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7 Ways to Keep your Construction Equipment Running Strong During the Summer Heat

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Update time : 2020-08-04 12:16:30

We often associate harsh weather with the winter, but summer can be hard on construction equipment, too. The sun, hot temperatures and humidity can all cause issues, and added strain comes from the simple fact that summer is peak construction season and machines are putting in more hours.

These days, a lot of the tips around machine monitoring focus on telematics. Telematics systems — especially advanced systems that reduce the amount of time you have to spend on them — offer advantages to many contractors. But there are still things you can do on your own today to help ensure your machines operate properly and efficiently — especially in the hotter, dryer summer months.

Top 7 Ways to Improve Uptime Efficiency During the Summer

In order to maintain peak efficiency despite hot and difficult conditions, we’ve identified seven tips and maintenance checks that can ensure your construction equipment is at peak form all summer long. Use these tips to help maximize your uptime throughout the summer:

1. Run your A/C properly. One of the biggest issues we see in the summer is operators running the A/C and having the doors or windows open at the same time. If you do that, all you’re doing is putting unnecessary load on the A/C component. Volvo offers a software parameter to limit the fan speed if the door is opened, and we highly recommend this parameter is turned on to ensure reliable performance of the A/C components. In the summer, you should also do a weekly check to make sure that your A/C filters and cab intake filters are clean.

The cab ventilation system in many newer machines is designed to help maintain cab temperatures for a period of time after turning off the ignition key. In hot weather, the cab could continue to ventilate using the remaining available cooling from the surface of the A/C condenser. This is another reason not to run the A/C with the doors or windows open — dust will make this auto system less efficient.

2. Check for bird’s nests. It may sound like an odd tip, but double check the machines in the morning for bird’s nests. Birds get into different compartments and holes in machines, and their nests can actually lead to fires if they’re not caught. Not only can this damage your equipment, but it’s also a safety issue that should be checked for. If you didn’t do a check in spring and a nest has dried out due to summer heat, it’s even more likely to catch fire. Engine compartment cleaning intervals are noted in the operator’s manual, but circumstances like this may require special cleaning intervals.

3. Fill the fuel and DEF tanks at the end of each day. We see a lot of fuel-related and DEF-related issues during the summer months. The easiest way to solve these issues is to fill the tanks at the end of the day. If a machine is run hard throughout the day and you’re down to the last quarter or so in the tanks, both DEF or diesel, that fluid is extremely hot because of the return cycles. Summer months are more humid, and the hot fuel/fluid draws a lot of moist air through the breathers into the tanks. First off, even small amounts of water mixed in with your diesel will cause performance issues and maintenance hassles. You’ll also see more fault codes or alerts, so you’ll have to drain the fuel water separator more often. On the DEF side of it, the water can lead to DEF contamination, causing a number of future issues. Learn more about fuel efficiency services from Volvo CE today.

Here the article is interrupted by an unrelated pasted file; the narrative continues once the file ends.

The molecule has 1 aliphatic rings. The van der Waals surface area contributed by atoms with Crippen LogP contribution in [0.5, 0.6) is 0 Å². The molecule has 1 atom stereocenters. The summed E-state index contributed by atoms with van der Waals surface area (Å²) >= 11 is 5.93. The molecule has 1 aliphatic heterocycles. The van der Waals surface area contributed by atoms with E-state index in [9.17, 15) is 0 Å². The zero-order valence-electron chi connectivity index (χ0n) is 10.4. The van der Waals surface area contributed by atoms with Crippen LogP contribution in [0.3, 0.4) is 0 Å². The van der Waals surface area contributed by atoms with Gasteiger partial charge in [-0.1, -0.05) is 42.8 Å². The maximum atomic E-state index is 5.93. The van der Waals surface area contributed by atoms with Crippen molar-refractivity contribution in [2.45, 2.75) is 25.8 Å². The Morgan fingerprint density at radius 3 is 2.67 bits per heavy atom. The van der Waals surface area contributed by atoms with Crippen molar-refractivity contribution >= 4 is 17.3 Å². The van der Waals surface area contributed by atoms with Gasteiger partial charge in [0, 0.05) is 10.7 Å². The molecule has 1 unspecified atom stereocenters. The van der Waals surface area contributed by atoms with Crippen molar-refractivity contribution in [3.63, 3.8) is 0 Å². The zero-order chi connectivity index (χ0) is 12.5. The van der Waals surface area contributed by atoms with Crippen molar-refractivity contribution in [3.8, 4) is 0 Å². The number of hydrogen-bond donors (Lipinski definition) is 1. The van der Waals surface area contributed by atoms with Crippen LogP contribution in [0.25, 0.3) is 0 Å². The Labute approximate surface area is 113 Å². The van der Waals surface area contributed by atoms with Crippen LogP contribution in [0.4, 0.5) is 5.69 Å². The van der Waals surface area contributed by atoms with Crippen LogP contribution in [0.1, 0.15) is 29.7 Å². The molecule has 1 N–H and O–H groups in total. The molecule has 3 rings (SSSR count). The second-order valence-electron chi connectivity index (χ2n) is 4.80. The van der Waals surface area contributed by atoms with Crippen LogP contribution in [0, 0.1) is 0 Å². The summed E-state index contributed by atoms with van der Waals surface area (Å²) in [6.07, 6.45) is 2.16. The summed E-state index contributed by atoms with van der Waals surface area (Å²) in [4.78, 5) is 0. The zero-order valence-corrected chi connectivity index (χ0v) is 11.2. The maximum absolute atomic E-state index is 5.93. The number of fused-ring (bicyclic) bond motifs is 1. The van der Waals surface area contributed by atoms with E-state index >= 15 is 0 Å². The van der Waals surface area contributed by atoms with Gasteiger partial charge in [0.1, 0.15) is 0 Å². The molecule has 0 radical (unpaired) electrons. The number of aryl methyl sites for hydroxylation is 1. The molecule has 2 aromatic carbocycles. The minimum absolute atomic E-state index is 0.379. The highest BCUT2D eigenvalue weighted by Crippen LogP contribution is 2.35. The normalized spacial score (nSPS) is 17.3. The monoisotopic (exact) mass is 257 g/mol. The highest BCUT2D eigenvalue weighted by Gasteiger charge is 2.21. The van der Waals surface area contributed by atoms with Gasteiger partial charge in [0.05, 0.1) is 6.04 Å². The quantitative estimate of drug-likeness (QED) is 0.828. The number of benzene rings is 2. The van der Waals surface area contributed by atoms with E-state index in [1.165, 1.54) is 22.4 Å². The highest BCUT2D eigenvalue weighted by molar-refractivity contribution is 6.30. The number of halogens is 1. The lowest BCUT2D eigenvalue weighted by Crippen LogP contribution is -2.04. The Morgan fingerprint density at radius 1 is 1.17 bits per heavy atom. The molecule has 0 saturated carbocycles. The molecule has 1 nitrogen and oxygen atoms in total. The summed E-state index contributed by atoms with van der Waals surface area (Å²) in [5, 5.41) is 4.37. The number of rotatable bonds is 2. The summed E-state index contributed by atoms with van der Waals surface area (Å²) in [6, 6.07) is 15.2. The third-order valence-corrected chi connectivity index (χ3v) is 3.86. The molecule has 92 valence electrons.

4. Keep your radiators clean. The easiest way to clean a radiator is with an air compressor, not with a water hose. A lot of the fine dust and debris when hit with water actually settles at the bottom of the radiator fence and can build up over time, creating an even bigger issue. Air compressors ensure the dust is blown completely out.

5. Manage your greasing intervals during hot spells. Most OEMs, including Volvo, have greasing intervals outlined in the operator manuals. It’s very important to ensure you’re following these guidelines, especially if you’re in an extremely dusty or hot application where your grease may thin out faster or be exposed to more contaminants.

6. Give machines more time to cool down. If you work in a really hot area, let your machines idle for a few extra minutes to cool and cycle down at the end of the day. The most important component — and the reason for a normal condition, two-minute idle time before shutting off the key — is the turbo charger. Turbo chargers are lubricated with engine oil and rotate at extremely high RPMs. Under heavy engine load, the RPMs could exceed 100,000. If not allowed to idle down, turbo charger shafts and bearings can be damaged because when the engine is shut off, the oil supply to the turbo charger shaft and bearings is also shut off.

7. Don’t forget to take care of yourself. When you’re sitting in a climate-controlled cab that’s comfortable, you may not realize you can still get dehydrated throughout the day. It’s important for you and your operators to drink plenty of water and fluids during the hot summer months. Don’t let a cool, comfortable cab inadvertently cause dehydration.

News from:https://www.volvoce.com